By Joanna Weekes
In Friday’s Health & Safety Bulletin, we began to discuss supervision in the workplace, types of work tasks that require supervision, and how much supervision should be provided.
What does the role of a workplace supervisor entail?
Supervisors take responsibility for day-to-day tasks in your workplace by providing the necessary direction, coordination and oversight.
To be able to do this, supervisors must be adequately trained and have a thorough understanding of their responsibilities.
A supervisor’s responsibilities will vary depending on the size of your company, but generally will include things such as:
- developing, reviewing, maintaining safe work procedures;
- training workers and contractors in the relevant safe working procedures, e.g. machinery, equipment, substances and material;
- carrying out job safety analyses;
- identifying and controlling hazards;
- providing leadership and encouragement on safety issues;
- advising on effective measures to control hazards and risks;
- providing a means of communication between workers and management;
- ensuring the proper selection, issue, use, maintenance and storage of personal protective equipment (PPE);
- ensuring that all maintenance standards are met, e.g. machinery is serviced and equipment is stored appropriately;
- ensuring that all accidents, incidents and near misses are reported internally and investigated;
- ensuring that the first aid kit and safety equipment, e.g. fire hydrant, is adequate and properly maintained;
- ensuring that new or temporary workers and visitors are inducted in all safety measures when they enter the workplace;
- consulting workers about any proposed change to the workplace to control any adverse effects on health and safety;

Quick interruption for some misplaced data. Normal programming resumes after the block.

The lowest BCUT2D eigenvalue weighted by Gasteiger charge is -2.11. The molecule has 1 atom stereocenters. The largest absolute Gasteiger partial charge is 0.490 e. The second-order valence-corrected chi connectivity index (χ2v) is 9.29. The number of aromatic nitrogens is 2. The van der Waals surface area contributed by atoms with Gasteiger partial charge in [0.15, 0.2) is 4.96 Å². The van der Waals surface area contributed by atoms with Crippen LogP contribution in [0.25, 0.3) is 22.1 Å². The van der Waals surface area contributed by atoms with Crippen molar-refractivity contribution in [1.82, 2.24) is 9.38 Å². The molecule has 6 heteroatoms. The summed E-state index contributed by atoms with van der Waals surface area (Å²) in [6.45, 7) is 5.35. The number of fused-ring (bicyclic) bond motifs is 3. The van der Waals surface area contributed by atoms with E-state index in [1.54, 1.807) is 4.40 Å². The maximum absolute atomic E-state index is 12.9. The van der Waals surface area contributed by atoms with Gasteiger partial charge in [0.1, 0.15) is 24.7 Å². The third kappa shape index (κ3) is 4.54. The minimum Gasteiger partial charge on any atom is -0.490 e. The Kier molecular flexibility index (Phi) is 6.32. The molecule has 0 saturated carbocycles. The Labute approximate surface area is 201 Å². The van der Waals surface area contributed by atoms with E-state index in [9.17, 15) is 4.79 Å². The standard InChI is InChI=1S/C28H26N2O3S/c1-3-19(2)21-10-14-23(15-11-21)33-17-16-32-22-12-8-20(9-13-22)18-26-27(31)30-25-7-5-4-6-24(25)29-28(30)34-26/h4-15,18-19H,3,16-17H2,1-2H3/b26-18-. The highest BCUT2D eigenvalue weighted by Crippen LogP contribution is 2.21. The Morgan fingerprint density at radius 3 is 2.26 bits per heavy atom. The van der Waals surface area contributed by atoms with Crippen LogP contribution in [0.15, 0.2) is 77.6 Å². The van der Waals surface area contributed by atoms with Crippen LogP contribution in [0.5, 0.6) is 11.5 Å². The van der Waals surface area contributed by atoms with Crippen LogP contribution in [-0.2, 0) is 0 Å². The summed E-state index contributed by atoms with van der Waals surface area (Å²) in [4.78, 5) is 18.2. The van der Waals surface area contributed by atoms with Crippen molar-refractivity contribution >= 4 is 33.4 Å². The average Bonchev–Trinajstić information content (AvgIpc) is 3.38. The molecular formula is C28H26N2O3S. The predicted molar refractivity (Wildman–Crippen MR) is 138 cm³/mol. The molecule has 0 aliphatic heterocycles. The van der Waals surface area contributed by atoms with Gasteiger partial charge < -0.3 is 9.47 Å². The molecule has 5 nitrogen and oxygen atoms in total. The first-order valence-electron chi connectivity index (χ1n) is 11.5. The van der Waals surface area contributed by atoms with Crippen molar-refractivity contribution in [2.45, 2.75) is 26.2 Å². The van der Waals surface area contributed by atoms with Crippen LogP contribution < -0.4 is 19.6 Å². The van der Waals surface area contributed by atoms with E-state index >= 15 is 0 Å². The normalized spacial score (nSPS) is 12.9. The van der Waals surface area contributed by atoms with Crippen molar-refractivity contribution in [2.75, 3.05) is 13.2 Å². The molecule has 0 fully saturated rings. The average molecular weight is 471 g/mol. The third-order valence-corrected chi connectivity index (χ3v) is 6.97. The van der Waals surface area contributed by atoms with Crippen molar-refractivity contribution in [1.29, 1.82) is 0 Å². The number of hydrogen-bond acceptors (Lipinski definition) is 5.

- ensuring that workers (and contractors) are not affected by alcohol or drugs when they attend work; and
- monitoring workers throughout their shifts to ensure adequate rest breaks are taken and logged if necessary.
You need to be confident that your workplace supervisors have the knowledge and skills to manage or direct the work of others on your behalf. This will involve training, instruction and information in the necessary areas of work that they are supervising.
On top of this though, your supervisors will need training in leadership or supervision techniques, including:
- the responsibilities of the supervisor;
- how to motivate workers;
- workplace requirements under health and safety legislation;
- how to conduct a risk assessment;
- relevant safe work procedures;
- hazard inspection and identification;
- incident investigation; and
- any other area that may assist them in their role, e.g. manual handling, first aid.
You may want to think about having an authorised health and safety training professional provide your supervisors with appropriate training.
Remember, even when competent supervisors are used, you are still responsible for ensuring that the supervision of your workers is adequate. To some extent this may mean supervising your supervisors to ensure they are carrying out their functions properly.